Repeating yourself?

Logically speaking.....YES ! jrSmiley_26_smiley_image.gif

 
 
 
Gordy327
7.1.88  Gordy327  replied to  It Is ME @7.1.87    6 months ago

Nothing logical about it.

 
 
 
It Is ME
7.1.89  It Is ME  replied to  Gordy327 @7.1.88    6 months ago
Nothing logical about it.

But...….But.....But....

I logically deduced that the "Perfect Solution", would be to agree with your response.

I was Wrong to AGREE ?

Are you just arguing, for arguments sake ? jrSmiley_87_smiley_image.gif

That doesn't seem to be very ……. LOGICAL of you. jrSmiley_91_smiley_image.gif

 
 
 
Gordy327
7.1.90  Gordy327  replied to  It Is ME @7.1.89    6 months ago

Keep telling yourself that if it makes you feel better.

 
 
 
It Is ME
7.1.91  It Is ME  replied to  Gordy327 @7.1.90    6 months ago
Keep telling yourself that if it makes you feel better.

Logically speaking....isn't "Imitation" the highest form of "Flattery" ? jrSmiley_97_smiley_image.gif

 
 
 
TᵢG
7.1.92  TᵢG  replied to  Texan1211 @7.1.84    6 months ago
So her beliefs aren't what she stated--that people who believe in God are delusional? Did she tell you that, but decided to write something different?

Not even close to what I wrote:

TiG @ 7.1.27 And you are not simply stating her beliefs.   You introduced the billions of believers notion, not katrix.   Thus you engaged in argumentum ad populum.   And that is true in spite of your lame denials.   

The above notes that your statement ...

Texan @   7.1.6    -    So the vast majority of people--over a billion currently, and many billions throughout history-- with a religion believing in any God are just delusional.

... is an example of the argumentum ad populum fallacy.    In short, just because billions of people believe something that does not mean it is true or even more likely true.   It was not that long ago that most everyone believed the sun orbited Earth.

 
 
 
Gordy327
7.1.93  Gordy327  replied to  It Is ME @7.1.91    6 months ago

Oh, is that what you're trying to do?

 
 
 
Texan1211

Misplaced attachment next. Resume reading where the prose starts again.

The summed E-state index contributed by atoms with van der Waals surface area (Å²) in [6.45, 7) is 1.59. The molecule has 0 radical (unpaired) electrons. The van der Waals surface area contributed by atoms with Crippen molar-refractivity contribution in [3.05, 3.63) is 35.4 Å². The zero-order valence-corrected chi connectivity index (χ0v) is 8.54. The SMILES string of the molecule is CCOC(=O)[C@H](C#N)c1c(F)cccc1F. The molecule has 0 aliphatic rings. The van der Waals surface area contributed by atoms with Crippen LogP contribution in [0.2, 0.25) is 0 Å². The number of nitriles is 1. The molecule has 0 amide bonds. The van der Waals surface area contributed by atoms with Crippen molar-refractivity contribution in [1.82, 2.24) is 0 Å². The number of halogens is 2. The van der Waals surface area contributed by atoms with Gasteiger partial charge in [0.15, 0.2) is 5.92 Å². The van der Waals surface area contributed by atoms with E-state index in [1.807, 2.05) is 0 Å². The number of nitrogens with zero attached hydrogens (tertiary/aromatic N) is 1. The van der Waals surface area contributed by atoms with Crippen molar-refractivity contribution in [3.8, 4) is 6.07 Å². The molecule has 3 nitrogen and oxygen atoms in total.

7.1.94  Texan1211  replied to  TᵢG @7.1.92    6 months ago

I quoted her accurately.

You can detract all you want, but it IS an accurate quote.

She CLEARLY said that believers are delusional.

Ergo, that would include believers throughout time.

She thinks that billions of people who have believed in God are delusional.

You can't even argue that simple fact, so I don't know why you keep trying.

 
 
 
It Is ME
7.1.95  It Is ME  replied to  Gordy327 @7.1.93    6 months ago
Oh, is that what you're trying to do?

 jrSmiley_10_smiley_image.gif

 
 
 
Kathleen
7.1.96  Kathleen  replied to  Gordy327 @7.1.80    6 months ago

Okay, I understand what you mean.

 
 
 
Kathleen
7.1.97  Kathleen  replied to  TᵢG @7.1.79    6 months ago

Out of curiosity, what do you hope to accomplish with this debate on this subject? 

 
 
 
It Is ME
7.1.98  It Is ME  replied to  Kathleen @7.1.97    6 months ago
Out of curiosity, what do you hope to accomplish with this debate on this subject? 

Superiority complex ! jrSmiley_15_smiley_image.gif

Nothing more....nothing less. jrSmiley_99_smiley_image.jpg

 
 
 
TᵢG
7.1.99  TᵢG  replied to  Kathleen @7.1.97    6 months ago

In this thread I am almost entirely pointing people to what others have said and correcting misrepresentations.    

Strangely (inexplicably even) basic concepts such as the burden of proof seem to be confusing.   If someone makes a claim of certainty, they bear the burden of proof.  When people make comments that show they do not understand that well established principle of basic logic, I will often provide an explanation.

Other than that, I generally will challenge those who engage in intellectually dishonest tactics ... playing games as a smoke-screen for a losing position.

 
 
 
Texan1211